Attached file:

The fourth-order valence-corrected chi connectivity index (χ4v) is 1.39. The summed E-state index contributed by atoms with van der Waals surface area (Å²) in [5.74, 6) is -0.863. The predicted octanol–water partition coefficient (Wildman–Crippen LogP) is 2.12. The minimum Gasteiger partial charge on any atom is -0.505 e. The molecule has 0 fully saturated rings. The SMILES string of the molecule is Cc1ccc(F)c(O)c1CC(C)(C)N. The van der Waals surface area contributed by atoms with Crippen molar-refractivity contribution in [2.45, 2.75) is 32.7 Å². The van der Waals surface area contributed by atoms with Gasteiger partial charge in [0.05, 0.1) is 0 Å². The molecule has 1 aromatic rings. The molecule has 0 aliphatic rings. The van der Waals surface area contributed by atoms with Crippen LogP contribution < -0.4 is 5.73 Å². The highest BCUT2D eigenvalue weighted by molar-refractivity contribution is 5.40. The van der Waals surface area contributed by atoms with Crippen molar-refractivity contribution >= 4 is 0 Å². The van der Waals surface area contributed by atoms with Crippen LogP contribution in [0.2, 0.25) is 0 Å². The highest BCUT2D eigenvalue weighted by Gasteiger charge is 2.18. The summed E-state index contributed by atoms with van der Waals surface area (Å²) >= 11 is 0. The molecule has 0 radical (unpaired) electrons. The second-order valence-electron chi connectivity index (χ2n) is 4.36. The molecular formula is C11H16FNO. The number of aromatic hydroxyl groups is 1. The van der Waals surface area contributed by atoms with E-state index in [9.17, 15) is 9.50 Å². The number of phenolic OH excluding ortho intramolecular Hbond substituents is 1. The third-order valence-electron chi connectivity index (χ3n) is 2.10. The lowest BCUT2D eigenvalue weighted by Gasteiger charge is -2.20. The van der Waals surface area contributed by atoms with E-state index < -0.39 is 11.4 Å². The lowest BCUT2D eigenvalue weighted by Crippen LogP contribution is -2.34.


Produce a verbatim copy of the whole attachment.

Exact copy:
The fourth-order valence-corrected chi connectivity index (χ4v) is 1.39. The summed E-state index contributed by atoms with van der Waals surface area (Å²) in [5.74, 6) is -0.863. The predicted octanol–water partition coefficient (Wildman–Crippen LogP) is 2.12. The minimum Gasteiger partial charge on any atom is -0.505 e. The molecule has 0 fully saturated rings. The SMILES string of the molecule is Cc1ccc(F)c(O)c1CC(C)(C)N. The van der Waals surface area contributed by atoms with Crippen molar-refractivity contribution in [2.45, 2.75) is 32.7 Å². The van der Waals surface area contributed by atoms with Gasteiger partial charge in [0.05, 0.1) is 0 Å². The molecule has 1 aromatic rings. The molecule has 0 aliphatic rings. The van der Waals surface area contributed by atoms with Crippen LogP contribution < -0.4 is 5.73 Å². The highest BCUT2D eigenvalue weighted by molar-refractivity contribution is 5.40. The van der Waals surface area contributed by atoms with Crippen molar-refractivity contribution >= 4 is 0 Å². The van der Waals surface area contributed by atoms with Crippen LogP contribution in [0.2, 0.25) is 0 Å². The highest BCUT2D eigenvalue weighted by Gasteiger charge is 2.18. The summed E-state index contributed by atoms with van der Waals surface area (Å²) >= 11 is 0. The molecule has 0 radical (unpaired) electrons. The second-order valence-electron chi connectivity index (χ2n) is 4.36. The molecular formula is C11H16FNO. The number of aromatic hydroxyl groups is 1. The van der Waals surface area contributed by atoms with E-state index in [9.17, 15) is 9.50 Å². The number of phenolic OH excluding ortho intramolecular Hbond substituents is 1. The third-order valence-electron chi connectivity index (χ3n) is 2.10. The lowest BCUT2D eigenvalue weighted by Gasteiger charge is -2.20. The van der Waals surface area contributed by atoms with E-state index < -0.39 is 11.4 Å². The lowest BCUT2D eigenvalue weighted by Crippen LogP contribution is -2.34.